Here are the results of my findings:

for bro I use the following to change the logs to json:

@load tuning/json-logs

redef LogAscii::json_timestamps = JSON::TS_ISO8601;
redef LogAscii::use_json = T;

If I perform a search of the printed logs on my sensor for dates that are in the future I see the following:
zcat -r /nsm/bro/logs/* | grep -r "ts":"2016

{"ts":"2016-08-27T16:10:11.269010Z","uid":"CfxBj3Sb7mz0Dmv8i","id.orig_h":"192.168.10.100","id.orig_p":62662,"id.resp_h":"104.85.62.152","id.resp_p":443,"name":"window_recision","notice":false,"peer":"satcon99-eth2-2"}
{"ts":"2016-02-06T19:13:33.416241Z","fuid":"FJsBOM25KVPMKSxu07","tx_hosts":["23.31.220.33"],"rx_hosts":["17.110.224.215"],"conn_uids":["CIxuLC3WAExVyJisll"],"source":"SSL","depth":0,"analyzers":["SHA1","MD5","X509"],"mime_type":"application/pkix-cert","duration":0.0,"local_orig":true,"is_orig":true,"seen_bytes":674,"missing_bytes":0,"overflow_bytes":0,"timedout":false,"md5":"2a465a2f7f29fc9677683337114d5cb0","sha1":"2f6854f72d69c47ebadd2a859cade1f7492190a2"}
{"ts":"2016-01-30T17:12:50.116824Z","uid":"Cw4Sfa3mwiDWVraPq5","id.orig_h":"23.31.220.33","id.orig_p":12912,"id.resp_h":"17.164.1.22","id.resp_p":443,"proto":"tcp","duration":0.042421,"orig_bytes":0,"resp_bytes":0,"conn_state":"SH","local_orig":true,"local_resp":false,"missed_bytes":0,"history":"FA","orig_pkts":2,"orig_ip_bytes":80,"resp_pkts":0,"resp_ip_bytes":0,"tunnel_parents":[],"resp_cc":"US","sensorname":"satcon99-eth3"}
{"ts":"2016-01-19T00:00:00.078926Z","uid":"CPrS9S3LLs3oGVRAQ2","id.orig_h":"192.168.10.115","id.orig_p":64606,"id.resp_h":"50.31.185.42","id.resp_p":80,"name":"unescaped_special_URI_char","notice":false,"peer":"satcon99-eth2-2"}
{"ts":"2016-10-20T23:59:59.681405Z","fuid":"FQsWce4xIknwzbuBCg","tx_hosts":["54.187.59.44"],"rx_hosts":["192.168.10.143"],"conn_uids":["C8EhsO2mX4IVRshw07"],"source":"HTTP","depth":0,"analyzers":["MD5","SHA1"],"mime_type":"image/gif","duration":0.0,"local_orig":false,"is_orig":false,"seen_bytes":43,"total_bytes":43,"missing_bytes":0,"overflow_bytes":0,"timedout":false,"md5":"325472601571f31e1bf00674c368d335","sha1":"2daeaa8b5f19f0bc209d976c02bd6acb51b00b0a"}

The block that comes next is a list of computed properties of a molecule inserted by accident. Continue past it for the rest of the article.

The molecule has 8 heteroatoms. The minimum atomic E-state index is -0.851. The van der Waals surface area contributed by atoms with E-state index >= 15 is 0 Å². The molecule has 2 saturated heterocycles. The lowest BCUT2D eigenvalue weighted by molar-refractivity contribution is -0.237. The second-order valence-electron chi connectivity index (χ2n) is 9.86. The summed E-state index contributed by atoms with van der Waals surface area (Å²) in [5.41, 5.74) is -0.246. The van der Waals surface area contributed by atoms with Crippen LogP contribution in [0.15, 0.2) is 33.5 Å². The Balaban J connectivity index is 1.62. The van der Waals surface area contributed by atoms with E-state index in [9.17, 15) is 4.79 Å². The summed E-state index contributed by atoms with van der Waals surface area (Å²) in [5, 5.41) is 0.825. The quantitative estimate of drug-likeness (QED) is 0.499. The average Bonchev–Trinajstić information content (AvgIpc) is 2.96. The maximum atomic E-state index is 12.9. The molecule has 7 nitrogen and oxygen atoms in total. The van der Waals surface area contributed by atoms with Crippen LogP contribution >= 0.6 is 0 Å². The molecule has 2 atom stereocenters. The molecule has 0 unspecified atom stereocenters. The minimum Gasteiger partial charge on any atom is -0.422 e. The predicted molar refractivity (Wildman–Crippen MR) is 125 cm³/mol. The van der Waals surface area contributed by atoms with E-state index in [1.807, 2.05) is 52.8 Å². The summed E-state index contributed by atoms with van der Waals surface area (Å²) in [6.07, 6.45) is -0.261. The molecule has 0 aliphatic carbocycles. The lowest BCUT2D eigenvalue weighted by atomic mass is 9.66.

{"ts":"2016-06-09T12:00:00.819970Z","uid":"Con3l44xdVoLgXarc3","id.orig_h":"23.31.220.33","id.orig_p":12721,"id.resp_h":"66.119.33.141","id.resp_p":80,"name":"data_before_established","notice":false,"peer":"satcon99-eth3-1"}
{"ts":"2016-04-20T23:59:59.918852Z","uid":"CBXuzu4OTSZyy7OHS7","id.orig_h":"23.31.220.33","id.orig_p":5109,"id.resp_h":"173.194.123.104","id.resp_p":443,"name":"possible_split_routing","notice":false,"peer":"satcon99-eth3-1"}
{"ts":"2016-06-16T23:59:59.011608Z","uid":"CCmxue4UZiXJPZTcG4","id.orig_h":"192.168.10.104","id.orig_p":57418,"id.resp_h":"10.1.72.2","id.resp_p":5601,"proto":"tcp","duration":3.001216,"orig_bytes":0,"resp_bytes":0,"conn_state":"S0","local_orig":true,"local_resp":false,"missed_bytes":0,"history":"S","orig_pkts":4,"orig_ip_bytes":208,"resp_pkts":0,"resp_ip_bytes":0,"tunnel_parents":[],"sensorname":"satcon99-eth2"}

my conclusion is that there is something wrong when bro converts unix time to ISO8601 and it creates bad timestamps. Logstash is working correctly and reading the incorrect timestamps.

Thanks again


(system) #10